I live a mile away from the Golden Gate bridge. I frequently head over to the marina and plop down on a bench marveling at the beauty of San Francisco. The tourist arrive one by one, many who have saved their whole lives for a trip to San Francisco. They see the bridge, quickly gather for a selfie, take several photos with big smiles, inspect their photo, often post them on the spot for social media, and then leave.…like immediately leave as if they can only see through the eye of their smart phone.
Basically they saved their money to be in a photo with a bridge, but they didn’t really SEE the bridge; r the beautiful way the waves change direction in the bay, or how the wind surfers maneuver around the kayaks, or how the fog creeps in like a river in the sky.
This is the way we live our lives. We run around with goals, grab our photos, check it off our list, and then move on. It’s exhausting but we have adapted to this lifestyle until something that was not part of our plan surfaces.
We arrive for our photo only to find that fog has completely covered the bridge. It happens both realistically and metaphorically with an illness, a special needs child, or a financial loss.
The mastery falls in not only loving the photo for what it is, but trusting the perfection of the unfolding. And no matter what form it presents itself, allow it into your soul with great appreciation.
I began writing this blog before my trip to Taiwan with my daughter. An unexpected typhoon drowned our vacation and forced us to alter our plans. As we wallowed around in our giant ponchos, broken umbrellas, and perpetually soaked feet, we found things to love. There were more conversations, more museum time (I learned way more about calligraphy than I ever thought I would want to know), and long meals over tea and endless dumplings.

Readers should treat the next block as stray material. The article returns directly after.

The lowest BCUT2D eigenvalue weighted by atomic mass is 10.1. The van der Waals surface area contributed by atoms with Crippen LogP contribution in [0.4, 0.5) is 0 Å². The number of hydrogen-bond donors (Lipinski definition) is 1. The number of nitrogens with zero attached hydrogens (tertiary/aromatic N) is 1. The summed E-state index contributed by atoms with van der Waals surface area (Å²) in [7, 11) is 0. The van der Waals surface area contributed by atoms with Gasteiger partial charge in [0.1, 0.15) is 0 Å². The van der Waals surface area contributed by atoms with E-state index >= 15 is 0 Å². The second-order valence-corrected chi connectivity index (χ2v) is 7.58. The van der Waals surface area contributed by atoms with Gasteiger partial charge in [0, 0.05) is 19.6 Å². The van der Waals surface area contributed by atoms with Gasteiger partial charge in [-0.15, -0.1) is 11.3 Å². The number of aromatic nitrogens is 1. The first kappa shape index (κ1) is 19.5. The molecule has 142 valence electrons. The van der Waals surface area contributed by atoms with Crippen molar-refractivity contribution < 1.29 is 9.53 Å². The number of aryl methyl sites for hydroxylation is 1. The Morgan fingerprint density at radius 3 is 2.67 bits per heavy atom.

A break in the rain allowed us to hike the Taroko Gorge. One of my daughter’s bucket list monuments was the Shrine, but although our hiking day surrendered to blue skies, the road to the Shrine was washed out and closed. A worker saw our disappointment and whispered a way for us to get there. Ignoring signs and warnings, each step closer taking our breath away and remarkably we had the entire area to ourselves. It was worth every drop of rain to experience that serenity.
The jaw dropped, the photos began, the selfies happened with huge sincere smiles, and after I said to my daughter, “Now we will sit and simply drink in the beauty.” We did until hunger crept in and we remembered the mango ice-cream back at the visitor center. Taking in the experience doesn’t need to be timed, but it is so much more rewarding having felt the moment in a state of appreciation.
Pause more often. Don’t just reach your destination, melt into the moment and plant yourself in the memory.